I’m glued to my computers about 10 hours a day. 12 or 14 on a crazy day. We have six web-enabled devices at home (if you count the iPhone). Six. It’s absurd.
As my friends and family will testify, I rail all too frequently against the encroachment of technology into our lives. Seriously, don’t get me started. But I’m just as guilty as everyone else, and I get distracted by the thirst for information just as often, and I lean on the Internet for my very livelihood. So I can’t pretend that I’m above it all. But with all my concessions to modern gadgetry, there’s one digital leap I just can’t take.
The thing is, I love my magazines. Printed, touchable, foldable, real, crisp paper. There’s something about the experience of cracking open a new issue of my favorite mag, unplugging and kicking back on the couch to soak it in. And as a bonus, my magazine can’t check my email, tweet or send me Facebook alerts, so I can truly enjoy it in a moment of leisure, without distraction.
I have a theory (or maybe it’s just an uncanny grasp of the obvious) that much of corporate America today makes its money by putting gadgets between people. And the main benefit to individuals, among others, has been convenience — easy access. To just about everyone and everything. Every morsel of knowledge and opinion out there. Everyone in your life, regardless of distance. But for me, that convenience often comes at a price and causes something real and tangible to be lost in the transfer of ideas.
Such is modern society, right? Convenience trumps just about everything. And when it comes to mags, given the pace at which Kindles, Nooks and iPads are selling, obviously millions and millions of people would disagree with me. And normally, after months of resisting the latest fad, I would eventually just give in and jump on board.
But I look at magazines a little differently from most other media. After all, weren’t magazines pretty much designed to be convenient in the first place? They’re light. They’re small. The ink won’t rub off all over your hands (I’m looking at you, newspapers). They smell nice (some even come with a hint of perfume, for crying out loud). What’s not to like? And more than anything, print magazines were designed to be easy to read, in a way that no eReader, IMHO, could ever approach. Magazines are meant to be read full size (and for the designers among us, in spread format). And while the iPad may be all the rage and a testament to gorgeous industrial design, it just doesn’t reproduce or rival the reading experience of the printed piece. Is it convenient? Sure. Is it as gratifying? Methinks not.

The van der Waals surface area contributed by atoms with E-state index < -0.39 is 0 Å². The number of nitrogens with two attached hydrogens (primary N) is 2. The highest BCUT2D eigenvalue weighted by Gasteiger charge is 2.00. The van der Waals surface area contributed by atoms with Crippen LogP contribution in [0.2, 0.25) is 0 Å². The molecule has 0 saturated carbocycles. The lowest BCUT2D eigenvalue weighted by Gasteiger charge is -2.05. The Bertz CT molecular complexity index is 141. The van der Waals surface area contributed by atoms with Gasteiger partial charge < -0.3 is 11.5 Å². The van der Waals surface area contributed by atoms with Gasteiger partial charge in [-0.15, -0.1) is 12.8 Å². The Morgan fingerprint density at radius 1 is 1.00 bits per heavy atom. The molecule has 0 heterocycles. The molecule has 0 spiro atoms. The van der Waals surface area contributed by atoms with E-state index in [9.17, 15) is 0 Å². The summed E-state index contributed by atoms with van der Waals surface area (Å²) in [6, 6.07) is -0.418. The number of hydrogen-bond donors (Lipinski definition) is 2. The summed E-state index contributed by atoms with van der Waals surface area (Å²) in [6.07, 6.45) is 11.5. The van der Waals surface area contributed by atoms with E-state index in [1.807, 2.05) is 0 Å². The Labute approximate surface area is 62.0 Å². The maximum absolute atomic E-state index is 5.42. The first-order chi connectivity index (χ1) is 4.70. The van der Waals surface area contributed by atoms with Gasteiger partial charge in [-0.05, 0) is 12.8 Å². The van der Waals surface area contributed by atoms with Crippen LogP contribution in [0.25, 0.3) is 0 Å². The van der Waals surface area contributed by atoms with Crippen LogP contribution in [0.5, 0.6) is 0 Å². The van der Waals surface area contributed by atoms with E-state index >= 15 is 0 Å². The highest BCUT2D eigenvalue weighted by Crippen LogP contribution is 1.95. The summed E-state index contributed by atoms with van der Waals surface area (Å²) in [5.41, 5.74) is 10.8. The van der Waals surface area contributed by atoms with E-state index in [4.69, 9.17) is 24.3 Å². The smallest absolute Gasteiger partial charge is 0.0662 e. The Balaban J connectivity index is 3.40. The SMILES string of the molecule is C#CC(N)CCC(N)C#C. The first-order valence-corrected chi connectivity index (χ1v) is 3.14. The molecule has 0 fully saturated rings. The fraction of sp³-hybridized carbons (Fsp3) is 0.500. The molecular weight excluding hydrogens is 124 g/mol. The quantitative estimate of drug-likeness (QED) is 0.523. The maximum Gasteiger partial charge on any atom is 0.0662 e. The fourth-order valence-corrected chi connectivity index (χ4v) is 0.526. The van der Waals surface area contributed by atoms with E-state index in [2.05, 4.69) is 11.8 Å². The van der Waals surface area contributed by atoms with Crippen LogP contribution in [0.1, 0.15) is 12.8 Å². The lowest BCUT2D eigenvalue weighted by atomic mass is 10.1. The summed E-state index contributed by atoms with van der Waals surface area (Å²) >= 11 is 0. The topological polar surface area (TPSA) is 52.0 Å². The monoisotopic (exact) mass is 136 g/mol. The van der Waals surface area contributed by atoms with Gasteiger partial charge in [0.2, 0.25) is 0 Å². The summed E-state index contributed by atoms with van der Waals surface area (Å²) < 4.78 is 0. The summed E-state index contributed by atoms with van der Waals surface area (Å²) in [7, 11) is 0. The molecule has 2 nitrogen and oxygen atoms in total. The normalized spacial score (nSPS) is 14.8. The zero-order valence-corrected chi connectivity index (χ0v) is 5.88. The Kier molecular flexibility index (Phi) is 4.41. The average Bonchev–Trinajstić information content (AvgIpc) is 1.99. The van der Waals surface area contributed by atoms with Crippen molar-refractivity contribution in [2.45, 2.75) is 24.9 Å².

Apparently, despite the surge toward e-everything, Americans love the printed page as well. As noted in the official press release for the “Magazines: The Power of Print” campaign launched last year, “Magazine readership has risen 4.3% over the past five years (Source: MRI Fall 2009, Fall 2005 data),” despite the burgeoning of viral online content like double-rainbow guy. Also, according to the release, “During the 12-year life of Google, magazine readership increased 11% (Source: MRI Fall 2009 data).” With all the other choices out there, it seems a great deal of us still love our print mags.
So while I’ll concede that 21st-century technology obviously plays an invaluable and dominant role in modern culture, magazines are the one little bit of turf I’m not willing to give up, the one medium I’m not surrendering to the clutches of the web — and the iPad is strictly machina non grata where my mags are concerned.
Love printed mags? Find ’em sooooo 20th century? I’ll be here hovering over one of my six gadgets awaiting your feedback.